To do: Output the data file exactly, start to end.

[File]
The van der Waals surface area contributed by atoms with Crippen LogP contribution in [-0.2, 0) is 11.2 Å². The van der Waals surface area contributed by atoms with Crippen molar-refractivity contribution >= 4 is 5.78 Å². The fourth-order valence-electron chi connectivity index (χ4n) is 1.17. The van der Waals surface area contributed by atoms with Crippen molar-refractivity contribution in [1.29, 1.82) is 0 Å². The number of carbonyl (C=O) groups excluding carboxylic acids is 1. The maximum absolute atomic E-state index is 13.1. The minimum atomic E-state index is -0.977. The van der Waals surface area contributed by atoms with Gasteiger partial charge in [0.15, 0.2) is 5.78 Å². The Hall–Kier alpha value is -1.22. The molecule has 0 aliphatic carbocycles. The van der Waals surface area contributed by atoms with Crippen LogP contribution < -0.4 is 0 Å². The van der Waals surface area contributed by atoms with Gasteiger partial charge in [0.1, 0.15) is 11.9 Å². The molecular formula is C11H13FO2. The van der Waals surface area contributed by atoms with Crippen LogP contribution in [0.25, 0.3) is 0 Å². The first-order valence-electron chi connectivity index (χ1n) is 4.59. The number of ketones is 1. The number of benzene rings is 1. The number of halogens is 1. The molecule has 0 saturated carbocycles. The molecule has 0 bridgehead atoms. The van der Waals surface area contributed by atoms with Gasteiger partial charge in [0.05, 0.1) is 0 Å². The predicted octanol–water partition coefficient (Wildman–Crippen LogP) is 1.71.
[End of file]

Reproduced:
The van der Waals surface area contributed by atoms with Crippen LogP contribution in [-0.2, 0) is 11.2 Å². The van der Waals surface area contributed by atoms with Crippen molar-refractivity contribution >= 4 is 5.78 Å². The fourth-order valence-electron chi connectivity index (χ4n) is 1.17. The van der Waals surface area contributed by atoms with Crippen molar-refractivity contribution in [1.29, 1.82) is 0 Å². The number of carbonyl (C=O) groups excluding carboxylic acids is 1. The maximum absolute atomic E-state index is 13.1. The minimum atomic E-state index is -0.977. The van der Waals surface area contributed by atoms with Gasteiger partial charge in [0.15, 0.2) is 5.78 Å². The Hall–Kier alpha value is -1.22. The molecule has 0 aliphatic carbocycles. The van der Waals surface area contributed by atoms with Crippen LogP contribution < -0.4 is 0 Å². The van der Waals surface area contributed by atoms with Gasteiger partial charge in [0.1, 0.15) is 11.9 Å². The molecular formula is C11H13FO2. The van der Waals surface area contributed by atoms with Crippen LogP contribution in [0.25, 0.3) is 0 Å². The first-order valence-electron chi connectivity index (χ1n) is 4.59. The number of ketones is 1. The number of benzene rings is 1. The number of halogens is 1. The molecule has 0 saturated carbocycles. The molecule has 0 bridgehead atoms. The van der Waals surface area contributed by atoms with Gasteiger partial charge in [0.05, 0.1) is 0 Å². The predicted octanol–water partition coefficient (Wildman–Crippen LogP) is 1.71.